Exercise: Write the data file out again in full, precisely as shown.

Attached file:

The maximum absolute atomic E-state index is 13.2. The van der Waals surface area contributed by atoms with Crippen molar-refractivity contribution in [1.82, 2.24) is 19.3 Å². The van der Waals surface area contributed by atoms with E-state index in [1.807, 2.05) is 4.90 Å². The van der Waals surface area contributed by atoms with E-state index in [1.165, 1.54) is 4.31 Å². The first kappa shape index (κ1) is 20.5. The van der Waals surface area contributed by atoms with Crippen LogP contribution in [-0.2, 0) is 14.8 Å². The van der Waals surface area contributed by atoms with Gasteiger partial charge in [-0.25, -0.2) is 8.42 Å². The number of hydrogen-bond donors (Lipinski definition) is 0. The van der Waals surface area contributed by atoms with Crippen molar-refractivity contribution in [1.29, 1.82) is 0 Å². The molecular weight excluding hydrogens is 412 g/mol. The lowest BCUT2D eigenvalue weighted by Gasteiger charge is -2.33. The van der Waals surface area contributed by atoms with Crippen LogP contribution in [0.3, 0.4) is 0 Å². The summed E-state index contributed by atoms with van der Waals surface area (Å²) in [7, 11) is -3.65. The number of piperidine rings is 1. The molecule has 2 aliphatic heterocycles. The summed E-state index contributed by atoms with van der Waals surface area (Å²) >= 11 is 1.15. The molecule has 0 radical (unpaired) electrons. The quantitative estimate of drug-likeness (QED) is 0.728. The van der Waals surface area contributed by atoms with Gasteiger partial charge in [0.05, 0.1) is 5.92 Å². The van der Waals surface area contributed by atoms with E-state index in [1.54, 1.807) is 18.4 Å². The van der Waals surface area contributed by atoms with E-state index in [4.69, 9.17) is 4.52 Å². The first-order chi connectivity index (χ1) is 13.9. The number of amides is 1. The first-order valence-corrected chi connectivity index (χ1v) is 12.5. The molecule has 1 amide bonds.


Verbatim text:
The maximum absolute atomic E-state index is 13.2. The van der Waals surface area contributed by atoms with Crippen molar-refractivity contribution in [1.82, 2.24) is 19.3 Å². The van der Waals surface area contributed by atoms with E-state index in [1.807, 2.05) is 4.90 Å². The van der Waals surface area contributed by atoms with E-state index in [1.165, 1.54) is 4.31 Å². The first kappa shape index (κ1) is 20.5. The van der Waals surface area contributed by atoms with Crippen LogP contribution in [-0.2, 0) is 14.8 Å². The van der Waals surface area contributed by atoms with Gasteiger partial charge in [-0.25, -0.2) is 8.42 Å². The number of hydrogen-bond donors (Lipinski definition) is 0. The van der Waals surface area contributed by atoms with Crippen molar-refractivity contribution in [1.29, 1.82) is 0 Å². The molecular weight excluding hydrogens is 412 g/mol. The lowest BCUT2D eigenvalue weighted by Gasteiger charge is -2.33. The van der Waals surface area contributed by atoms with Crippen LogP contribution in [0.3, 0.4) is 0 Å². The summed E-state index contributed by atoms with van der Waals surface area (Å²) in [7, 11) is -3.65. The number of piperidine rings is 1. The molecule has 2 aliphatic heterocycles. The summed E-state index contributed by atoms with van der Waals surface area (Å²) >= 11 is 1.15. The molecule has 0 radical (unpaired) electrons. The quantitative estimate of drug-likeness (QED) is 0.728. The van der Waals surface area contributed by atoms with Gasteiger partial charge in [0.05, 0.1) is 5.92 Å². The van der Waals surface area contributed by atoms with E-state index in [1.54, 1.807) is 18.4 Å². The van der Waals surface area contributed by atoms with E-state index in [4.69, 9.17) is 4.52 Å². The first-order chi connectivity index (χ1) is 13.9. The number of amides is 1. The first-order valence-corrected chi connectivity index (χ1v) is 12.5. The molecule has 1 amide bonds.